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François Boucher (Paris 1703-1770)
François Boucher (Paris 1703-1770)

Vénus et les Amours

Details
François Boucher (Paris 1703-1770)
Vénus et les Amours
signed and dated 'f. Boucher / 1767' (lower center, on the rock)
oil on canvas
24 x 20 in. (60.8 x 50.6 cm.)
Provenance
M. de Bourgongne de Menneville, Paris.
Comte de Caten-Sacken, Russian Ambassador to Berlin.
George Harland Peck, Esq., London, by 1902.
Joseph Bardac, Paris.
with Wildenstein & Co., Paris and New York.
Mr. and Mrs. Thomas Cole, Harrison, New York.
with Wildenstein & Co., London, from whom acquired by the present owner on 21 May 1987.
Literature
E. and J. de Goncourt, L'art du dix-huitième siècle, I, Paris, 1880, p. 191.
A. Michel, Boucher, Paris, 1906, pp. 47, note 1.
H. Macfall, 'Boucher: The Man, His Times, His Art, and His Significance', The Connoisseur, 1908, p. 141, illustrated.
New York Times, 17 March 1929.
A. Ananoff, François Boucher, Lausanne and Paris, 1976, II, pp. 275-276, no. 646, fig. 1692.
P. Jean-Richard, L'Œuvre gravé de François Boucher dans la Collection Edmond de Rothschild, Paris, 1978, p. 264, under no. 1046.
A. Ananoff, L'opera completa di Boucher, Milan, 1980, pp. 139-140, no. 684, fig. 684.
Exhibited
London, Guildhall Art Gallery, A Selection of Works by French and English Painters of the Eighteenth Century, 22 April-26 July 1902, no. 104.
New York, Wildenstein & Co., March-April 1929, no. 4.
Buffalo, Albright Art Gallery, Trends in Painting, 1600-1800, 2 October-3 November 1957.
New York, Wildenstein, François Boucher: A Loan Exhibition For the Benefit of The New York Botanical Garden, 12 November-19 December 1980, no. 34.
Tokyo, Metropolitan Art Museum, François Boucher (1703-1770), 3 July-22 August 1982, no. 65.

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Lot Essay

This charming mythological subject is one of the best documented cabinet paintings from the final years of François Boucher’s career. In a beautifully preserved work, deftly executed in thick strokes of creamy brushwork, Venus, the goddess of Love, emerges from a placid woodland pool, drying the water from her voluptuous body. Kneeling on pillowing drapery of pink silk beneath a sheltering tree, the blonde goddess outstretches her hand toward a basket of flowers that have been gathered for her by the winged putti at her side, who hold the flaming torch and golden arrow that signal her identity. A pair of snow-white doves fly beside her, almost appearing to kiss one another in mid-air.
The painting is signed and dated 1767. In the 1760s, Boucher came to employ a broader technique which helped compensate for his failing eyesight. Although less spirited in handling than his youthful works, his late masterpieces display an acuity and inventiveness undiminished by age and unmatched by the works of any of his contemporaries. In the present work, the delicate, roseate and golden tones of the palette; the dexterous versatility of touch in the various textures of flesh, fabric and bloom; and the lively balance of innocence and sensuality which avoids any hint of vulgarity, distinguish it as one of the master’s finest late works.
In December 1775, five years after Boucher’s death, an engraving of the painting by René Gaillard was announced in the Mercure de France under the title Vénus et les Amours (“Venus and Cupids” (fig. 2)), paired with an engraving of its pendant, Le Messager discret (“The Discreet Messenger”). A dedication on the engravings identifies the painter and printmaker, as well as the owner of Boucher’s original canvases, a ‘Monsieur de Bourgongne de Menneville, Chevalier de l’Ordre Royal et Militaire de St. Louis, Lieutenant-Colonel de Cavalerie’, about whom nothing else is known. The present painting and its former pendant remained together until 1981, when Le Messager discret was acquired from Wildenstein, New York, by the Herzog Anton Ulrich-Museum, Braunschweig (fig. 1); Vénus et les Amours was purchased from the same gallery by Paul Desmarais in May 1987.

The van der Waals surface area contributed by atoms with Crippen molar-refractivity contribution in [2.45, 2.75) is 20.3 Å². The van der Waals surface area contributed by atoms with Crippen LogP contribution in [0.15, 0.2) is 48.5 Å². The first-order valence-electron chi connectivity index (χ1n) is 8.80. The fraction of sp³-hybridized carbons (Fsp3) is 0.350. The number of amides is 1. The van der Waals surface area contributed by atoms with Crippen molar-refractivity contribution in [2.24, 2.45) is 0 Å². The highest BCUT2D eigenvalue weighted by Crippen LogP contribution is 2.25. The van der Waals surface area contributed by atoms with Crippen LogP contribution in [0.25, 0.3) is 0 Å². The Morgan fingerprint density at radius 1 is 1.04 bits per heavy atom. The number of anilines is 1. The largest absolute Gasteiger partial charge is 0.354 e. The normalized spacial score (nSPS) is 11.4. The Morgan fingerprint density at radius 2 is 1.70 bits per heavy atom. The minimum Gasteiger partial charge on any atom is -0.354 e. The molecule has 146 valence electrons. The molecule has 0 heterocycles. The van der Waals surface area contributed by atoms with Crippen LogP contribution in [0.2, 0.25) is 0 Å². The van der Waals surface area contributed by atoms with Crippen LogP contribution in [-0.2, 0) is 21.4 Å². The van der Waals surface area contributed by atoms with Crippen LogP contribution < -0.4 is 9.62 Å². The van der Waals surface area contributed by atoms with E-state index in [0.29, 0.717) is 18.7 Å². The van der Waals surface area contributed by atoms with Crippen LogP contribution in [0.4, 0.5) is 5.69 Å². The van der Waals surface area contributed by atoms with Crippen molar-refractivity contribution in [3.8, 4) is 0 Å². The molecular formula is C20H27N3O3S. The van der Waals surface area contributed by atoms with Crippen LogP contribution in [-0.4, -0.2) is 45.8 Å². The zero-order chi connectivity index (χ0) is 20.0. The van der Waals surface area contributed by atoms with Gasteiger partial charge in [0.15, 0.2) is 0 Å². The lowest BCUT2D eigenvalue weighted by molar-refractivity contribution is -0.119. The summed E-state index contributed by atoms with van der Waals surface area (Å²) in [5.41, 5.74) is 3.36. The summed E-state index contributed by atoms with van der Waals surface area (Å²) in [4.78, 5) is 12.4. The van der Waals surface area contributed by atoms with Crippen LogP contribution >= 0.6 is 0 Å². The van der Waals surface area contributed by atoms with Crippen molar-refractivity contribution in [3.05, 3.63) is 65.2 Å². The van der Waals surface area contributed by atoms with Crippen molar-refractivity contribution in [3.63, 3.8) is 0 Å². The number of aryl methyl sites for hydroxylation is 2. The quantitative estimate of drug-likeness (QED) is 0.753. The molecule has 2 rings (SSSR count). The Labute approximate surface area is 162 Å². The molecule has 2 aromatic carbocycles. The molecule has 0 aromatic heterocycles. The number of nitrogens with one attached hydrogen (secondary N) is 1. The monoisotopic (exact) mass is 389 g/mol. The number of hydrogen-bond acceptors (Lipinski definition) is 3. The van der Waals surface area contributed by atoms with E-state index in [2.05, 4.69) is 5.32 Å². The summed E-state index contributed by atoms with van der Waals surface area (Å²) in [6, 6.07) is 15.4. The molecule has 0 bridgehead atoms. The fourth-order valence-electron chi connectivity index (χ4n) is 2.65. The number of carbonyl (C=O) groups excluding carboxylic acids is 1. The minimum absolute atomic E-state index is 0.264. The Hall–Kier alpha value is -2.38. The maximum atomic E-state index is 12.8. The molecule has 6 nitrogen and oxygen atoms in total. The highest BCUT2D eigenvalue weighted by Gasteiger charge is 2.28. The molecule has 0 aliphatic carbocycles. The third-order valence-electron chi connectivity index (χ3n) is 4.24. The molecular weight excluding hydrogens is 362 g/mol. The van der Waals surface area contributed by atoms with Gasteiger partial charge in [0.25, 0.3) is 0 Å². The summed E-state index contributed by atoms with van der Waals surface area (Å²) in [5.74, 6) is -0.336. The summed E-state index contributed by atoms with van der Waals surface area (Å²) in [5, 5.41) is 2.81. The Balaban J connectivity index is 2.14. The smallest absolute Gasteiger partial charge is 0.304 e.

The Braunschweig painting depicts a pretty young shepherdess sitting under a tree as she reads a love letter. This contemporary pastoral subject would have provided a somewhat unexpected companion for a rendering of Venus and her amorini; however, the unconventional pairing permitted Boucher to explore the underlying associations between his two favored artistic genres: erotic mythology and the gallant pastorale. In his final decade, Boucher worked in the two genres almost to the exclusion of every other, alternating between increasingly suave variations on rustic scenes of the loves of shepherds and shepherdesses, and graceful depictions of the female nude founded in the sensual tales of the ancient poets, Ovid and Anacreon. In the present painting, the goddess of fertility is at the center of a verdant landscape which seems to emanate from her own fecundity. Boucher tellingly recasts the same elements in his modern-dress companion piece: indeed, his shepherdess seems herself a contemporary Venus, only in more chaste attire, seated as she is in a nearly identical landscape, surrounded by an abundance of blossoms and a single dove that attends closely to her reading of the letter from her absent lover; even the cupids reappear, now in the form of a sculpted garden relief. By pairing Vénus et les Amours with its former pendant, Boucher could suggest more clearly than ever before – and with considerable poetic effect – that the eternal forces of love and passion create a continuous thread throughout human history, from the ancient to the modern world.

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